Seek And Ye Shall Find… But What? What are we really looking for when we’re really looking for something?

What are we really looking for when we’re really looking for something?

That was the question I found myself asking as I tore onward through the sodden undergrowth, shredding myself on brambles and pulling myself up on slippery fern roots and inquisitive cables of rhododendron.

I reached the top of the bank covered in liquid soil, faced with a thick hedgerow and a stand of barbed wire. From the comfort of his finely mowed paddock, a horse stared back at me, through the mizzle, over this impassable fence.

I was looking for a footpath — clearly mapped, I might add, right here. But the map is not the territory. In this case, the territory is the thorn.

I slid back the way I’d scrambled.

A gorgeously red waxcap (according to my plant identification app, PictureThis)

With three days to spare between two activities inside the M4 Corridor, I decided to drive through to the old red sandstone mountains of the Brecon Beacons, ostensibly on a mushroom-hunting escapade.

Given that my mushroom identification skills are almost non-existent — there is only one species I can name with any confidence — the hunt is rarely more than an excuse to spend time foraging the humid air.

In that sense, I found exactly what I was looking for.

More waxcaps. These ones look like flowers in bloom

In the famous words of Donald Rumsfeld, there are three grades of knowledge:

  • Known knowns: ‘things we know we know’
  • Known unknowns: ‘we know there are some things we do not know’
  • Unknown unknowns: ‘the ones we don’t know we don’t know’

As Slavoj Žižek pointed out, Rumsfeld forgot the fourth category: unknown knowns, ‘knowledge which doesn’t know itself’.

When we look for something, anything, we usually start with something in mind. And so it is that these grades of knowledge also frame the context of our search:

  • Unknown knowns: unconscious competence, flow, mastery — but also unconscious bias, blind spots, invisible privilege, systemic violence, racism, etc. (Žižek’s example was the US military’s atrocities at Abu Ghraib)
  • Known knowns: conscious competence and confidence, closed mind, fixed mindset, our comfort zone
  • Known unknowns: conscious incompetence, growth mindset, learning, open mind, self-awareness, the wisdom of Socrates, managed risk, beyond our comfort zone
  • Unknown unknowns: unconscious incompetence, adventure, mystery, faith, more blind spots, unmanaged risk, recklessness, the danger zone

If we start our search with our minds filled with knowns (whether known or unknown), then we’re unlikely to find much besides the thing we are looking for.

That’s how human perception is built: founded on expectation.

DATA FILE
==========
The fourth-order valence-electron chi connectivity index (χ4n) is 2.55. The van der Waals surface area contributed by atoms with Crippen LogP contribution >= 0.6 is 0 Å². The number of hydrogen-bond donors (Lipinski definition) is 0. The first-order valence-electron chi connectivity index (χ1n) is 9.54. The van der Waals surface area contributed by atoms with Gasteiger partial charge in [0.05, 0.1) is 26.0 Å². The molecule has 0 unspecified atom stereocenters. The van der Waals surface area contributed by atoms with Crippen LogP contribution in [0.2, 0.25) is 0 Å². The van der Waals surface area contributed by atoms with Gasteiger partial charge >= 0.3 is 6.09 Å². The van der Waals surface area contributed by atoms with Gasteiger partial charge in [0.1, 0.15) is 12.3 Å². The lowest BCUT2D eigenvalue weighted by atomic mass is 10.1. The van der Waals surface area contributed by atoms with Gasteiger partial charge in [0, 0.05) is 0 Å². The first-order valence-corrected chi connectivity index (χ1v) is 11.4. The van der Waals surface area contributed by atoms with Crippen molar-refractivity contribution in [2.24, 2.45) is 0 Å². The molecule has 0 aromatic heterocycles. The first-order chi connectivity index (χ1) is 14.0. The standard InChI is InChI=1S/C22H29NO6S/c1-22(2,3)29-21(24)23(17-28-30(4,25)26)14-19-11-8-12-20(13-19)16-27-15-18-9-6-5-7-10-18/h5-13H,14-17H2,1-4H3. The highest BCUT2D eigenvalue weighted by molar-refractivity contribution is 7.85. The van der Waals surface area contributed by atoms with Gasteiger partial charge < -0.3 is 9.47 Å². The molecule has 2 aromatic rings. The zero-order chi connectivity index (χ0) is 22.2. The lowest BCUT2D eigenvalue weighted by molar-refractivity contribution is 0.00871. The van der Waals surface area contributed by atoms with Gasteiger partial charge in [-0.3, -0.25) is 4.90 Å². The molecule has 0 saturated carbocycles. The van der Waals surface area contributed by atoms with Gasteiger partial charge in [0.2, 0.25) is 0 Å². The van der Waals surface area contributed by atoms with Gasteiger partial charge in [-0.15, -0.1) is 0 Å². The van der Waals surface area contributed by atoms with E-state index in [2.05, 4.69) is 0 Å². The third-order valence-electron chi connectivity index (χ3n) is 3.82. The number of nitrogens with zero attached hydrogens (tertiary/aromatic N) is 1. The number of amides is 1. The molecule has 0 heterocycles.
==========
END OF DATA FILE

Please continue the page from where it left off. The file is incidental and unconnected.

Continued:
When we are focussed on searching for knowns, we risk missing all the unknowns — the wondrous worlds that we didn’t even know were out there to be found.

Also waxcaps?! At this point, I’m beginning to doubt the utility of the algorithm…

The overwhelming majority of existence is made up of unknown unknowns.

As you can see from the photographs I took on my hunt, I was hopelessly unsuccessful in my search for known knowns.

What I found instead were three extraordinary and previously-unknown-to-me species of fungi.

Despite their apparent heterogeneity, each one, I learned to my growing astonishment, belonged to the genus known as waxcaps.

Further research tells me that there are about 150 described species of waxcaps. I guess I now have some level of conscious ignorance of 2 percent of all known waxcaps.

But it’s estimated that at least 90 percent of fungi species remain undiscovered, unnamed, unknown.

As of 2020, mycologists had named about 148,000 different species of fungus. The current best guess is that there are at least another 2.65 million more to be stumbled upon.

At the absolute most, my ignorant, but open-minded walk unwittingly uncovered 0.0001 percent of fungal diversity.

For every one of those beautiful waxcap mushrooms that caught my eye in the wet grass, dozens more species were growing hidden in the soil beneath my feet — the overwhelming majority unknown to even the most prolific mycologist.

Cordyceps jakajanicola: first discovered in 2019. The fungus grows inside a cicada and ‘sprouts its reproductive parts outside the host’s body’. Gross. Source

This brief peer behind the taxonomic curtain gives us but a glimpse of the fathomless possibility of what we could be ‘looking for’ if we open our minds as well as our eyes.

Imagine searching for a tin needle in a haystack — and missing that each blade of straw is solid gold.

What are we really looking for when we are really looking for something?

Perhaps life is at its most wonderful when we acknowledge that we don’t even know ourselves.

Not waxcaps! Perhaps the hallucinogenic Deconica coprophila — shit lovers

Oh, and I never did find that blasted footpath. The Ordnance Survey denies using trap streets in its mapping, but I have my suspicions. And the torn trousers to prove it.

Published by


David Charles is co-writer of BBC radio sitcom Foiled. He also writes for The Bike Project, Thighs of Steel, and the Elevate Festival. He blogs at

Leave a Reply

Your email address will not be published. Required fields are marked *

This site uses Akismet to reduce spam. Learn how your comment data is processed.